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Building on already increasing interest in telehealth, the COVID-19 pandemic accelerated the development and implementation of telemedicine services in a variety of clinical settings. In 2018, Dr. Jason Woods hosted an episode of the ACEP E-QUAL Network podcast highlighting the creation of an electronic intensive care unit (eICU) through Emory Healthcare. In this episode, Dr. Tim Buchman and Critical Care Nurse Cheryl Hiddelson share their innovative approach to delivering critical care services via telehealth. We present highlights from this discussion below.
What is an eICU?
The eICU allows for critical care oversight, without having to be on site. It provides comprehensive monitoring and data analysis and online audio or video support for patients and families. Utilizing advanced information technology (IT) platforms and approaching with a business strategy, telehealth allows for innovative ways to provide critical care services remotely.
Why is there a need for an eICU?
The US population is aging, with the number of Americans age 65 or older increasing steadily. Demand for critical care services increases with age. The availability of critical care physicians is limited in large areas of the US. Similarly, as more nurses are reaching retirement than those entering the workforce, critical care providers are becoming hard to come by. Recruiting and maintaining critical care providers is only one part of the issue, with staffing on nights, weekends, and holidays creating a constant challenge. Telehealth poses a contemporary solution to the scarcity of healthcare providers.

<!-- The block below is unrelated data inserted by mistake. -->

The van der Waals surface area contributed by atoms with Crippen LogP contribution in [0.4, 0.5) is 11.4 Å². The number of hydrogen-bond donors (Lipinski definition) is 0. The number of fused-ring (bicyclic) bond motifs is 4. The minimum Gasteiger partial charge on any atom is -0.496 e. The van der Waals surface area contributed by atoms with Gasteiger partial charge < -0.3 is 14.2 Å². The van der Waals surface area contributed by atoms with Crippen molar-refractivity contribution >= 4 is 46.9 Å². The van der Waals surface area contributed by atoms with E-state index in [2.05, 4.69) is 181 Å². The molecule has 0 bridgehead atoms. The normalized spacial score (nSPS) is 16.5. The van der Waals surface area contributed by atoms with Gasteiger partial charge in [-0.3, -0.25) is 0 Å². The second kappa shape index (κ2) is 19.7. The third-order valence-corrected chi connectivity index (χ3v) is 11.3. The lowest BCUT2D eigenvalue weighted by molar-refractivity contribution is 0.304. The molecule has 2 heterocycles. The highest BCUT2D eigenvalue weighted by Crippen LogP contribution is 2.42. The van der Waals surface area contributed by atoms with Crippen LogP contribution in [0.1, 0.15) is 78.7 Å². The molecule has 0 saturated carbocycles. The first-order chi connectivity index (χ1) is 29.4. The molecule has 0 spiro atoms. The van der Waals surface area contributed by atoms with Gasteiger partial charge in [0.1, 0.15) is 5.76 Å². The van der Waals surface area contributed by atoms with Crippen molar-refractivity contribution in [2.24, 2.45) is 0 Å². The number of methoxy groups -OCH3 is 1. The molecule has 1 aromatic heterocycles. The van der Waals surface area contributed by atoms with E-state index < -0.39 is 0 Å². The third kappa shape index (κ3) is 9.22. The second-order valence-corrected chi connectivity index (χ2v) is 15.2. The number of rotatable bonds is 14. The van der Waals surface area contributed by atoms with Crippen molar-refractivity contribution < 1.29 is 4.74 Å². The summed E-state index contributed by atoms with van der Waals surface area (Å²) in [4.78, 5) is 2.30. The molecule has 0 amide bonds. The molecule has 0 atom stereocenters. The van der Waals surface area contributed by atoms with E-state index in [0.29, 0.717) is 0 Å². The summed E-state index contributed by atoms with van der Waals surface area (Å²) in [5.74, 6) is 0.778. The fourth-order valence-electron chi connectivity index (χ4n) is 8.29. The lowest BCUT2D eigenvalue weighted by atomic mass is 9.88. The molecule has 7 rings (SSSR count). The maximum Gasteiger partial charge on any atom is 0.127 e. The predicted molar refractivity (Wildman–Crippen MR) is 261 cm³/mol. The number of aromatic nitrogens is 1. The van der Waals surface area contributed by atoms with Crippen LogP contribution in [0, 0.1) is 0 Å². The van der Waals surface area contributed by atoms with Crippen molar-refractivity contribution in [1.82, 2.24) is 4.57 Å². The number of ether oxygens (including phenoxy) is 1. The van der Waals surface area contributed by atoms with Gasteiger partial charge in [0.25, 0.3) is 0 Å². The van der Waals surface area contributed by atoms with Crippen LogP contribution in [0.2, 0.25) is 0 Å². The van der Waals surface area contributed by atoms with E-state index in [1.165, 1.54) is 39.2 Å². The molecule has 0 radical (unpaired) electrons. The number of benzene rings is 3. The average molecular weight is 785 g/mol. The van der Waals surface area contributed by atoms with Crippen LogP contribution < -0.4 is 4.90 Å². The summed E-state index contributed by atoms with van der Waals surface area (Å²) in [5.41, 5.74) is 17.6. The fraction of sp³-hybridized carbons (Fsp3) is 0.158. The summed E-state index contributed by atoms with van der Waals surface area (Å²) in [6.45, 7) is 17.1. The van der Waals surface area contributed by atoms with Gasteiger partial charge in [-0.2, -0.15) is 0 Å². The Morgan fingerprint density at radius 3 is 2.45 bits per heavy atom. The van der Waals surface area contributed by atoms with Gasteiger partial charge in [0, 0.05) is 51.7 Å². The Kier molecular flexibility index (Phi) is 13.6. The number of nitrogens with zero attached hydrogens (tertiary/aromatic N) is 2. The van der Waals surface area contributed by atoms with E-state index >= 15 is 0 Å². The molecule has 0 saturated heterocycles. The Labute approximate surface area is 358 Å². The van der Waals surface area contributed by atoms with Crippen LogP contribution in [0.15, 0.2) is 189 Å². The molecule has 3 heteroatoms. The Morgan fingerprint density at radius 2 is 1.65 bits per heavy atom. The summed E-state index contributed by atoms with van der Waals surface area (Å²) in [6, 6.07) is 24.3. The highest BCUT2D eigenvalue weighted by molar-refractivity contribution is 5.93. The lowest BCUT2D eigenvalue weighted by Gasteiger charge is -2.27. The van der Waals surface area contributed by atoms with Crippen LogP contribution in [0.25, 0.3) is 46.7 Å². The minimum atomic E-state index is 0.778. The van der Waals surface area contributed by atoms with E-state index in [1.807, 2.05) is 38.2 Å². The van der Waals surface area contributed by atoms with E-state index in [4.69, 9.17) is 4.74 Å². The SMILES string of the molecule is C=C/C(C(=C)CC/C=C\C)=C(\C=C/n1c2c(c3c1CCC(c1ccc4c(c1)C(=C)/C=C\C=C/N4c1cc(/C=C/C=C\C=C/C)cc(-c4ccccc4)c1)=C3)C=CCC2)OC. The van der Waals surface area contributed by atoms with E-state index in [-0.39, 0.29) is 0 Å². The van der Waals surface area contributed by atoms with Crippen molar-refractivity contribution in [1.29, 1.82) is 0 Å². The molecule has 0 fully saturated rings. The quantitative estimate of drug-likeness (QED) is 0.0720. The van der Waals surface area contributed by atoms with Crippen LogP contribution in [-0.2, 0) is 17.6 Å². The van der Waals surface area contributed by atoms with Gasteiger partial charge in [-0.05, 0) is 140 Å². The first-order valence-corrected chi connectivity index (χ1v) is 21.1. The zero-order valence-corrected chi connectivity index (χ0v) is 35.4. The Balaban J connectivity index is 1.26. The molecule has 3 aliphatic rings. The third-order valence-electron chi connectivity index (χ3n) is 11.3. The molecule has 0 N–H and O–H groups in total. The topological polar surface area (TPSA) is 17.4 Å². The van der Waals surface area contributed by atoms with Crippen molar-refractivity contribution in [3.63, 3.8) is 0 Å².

What does the eICU setup look like?
The eICU is akin to airline control towers. There is 24/7 coverage by nursing and physician staff, overseeing more than a hundred beds. Various screens facilitate a “sentry” role in which surveillance monitoring algorithms allow staff to detect problems possibly even before the bedside staff. The eICU integrates bedside monitor data with additional system-wide data to create different views of what is occurring in the unit being monitored. Staff can track discharge readiness and filter lists by system or condition.
Camera sessions allow for bi-directional communication with patients and families, but also for just-in-time-training with staff as well as consultation with specialists.
What unique challenges has the eICU been able to address?
- On-site advanced practice providers (APPs) such as physician assistants, nurse-practitioners, can be supervised by critical care nurses and physicians to provide in-person care.
- Alternative staffing from geographic areas that are in a different time zone can help fill night shifts. The Emory group used travel nurses and physicians who were stationed in Australia.
- Distance and delay to care become irrelevant when an intensivist can be available 24/7.
What benefits have been observed with the eICU?
The Emory eICU was able to realize decreased mortality, decreased transfer rates, decreased length of stay, and an increase in patient experience metrics for the hospitals it covered compared to other local facilities. Analysis of costs suggested savings of thousands of dollars per patient and increased revenue for small community hospitals that could retain and increase their daily census of critical care patients.
Can this concept be applied to Emergency Medicine?
There may be a role in applying telehealth data monitoring to emergency department waiting rooms in an attempt to identify patients at high risk for sudden deterioration or decompensation.
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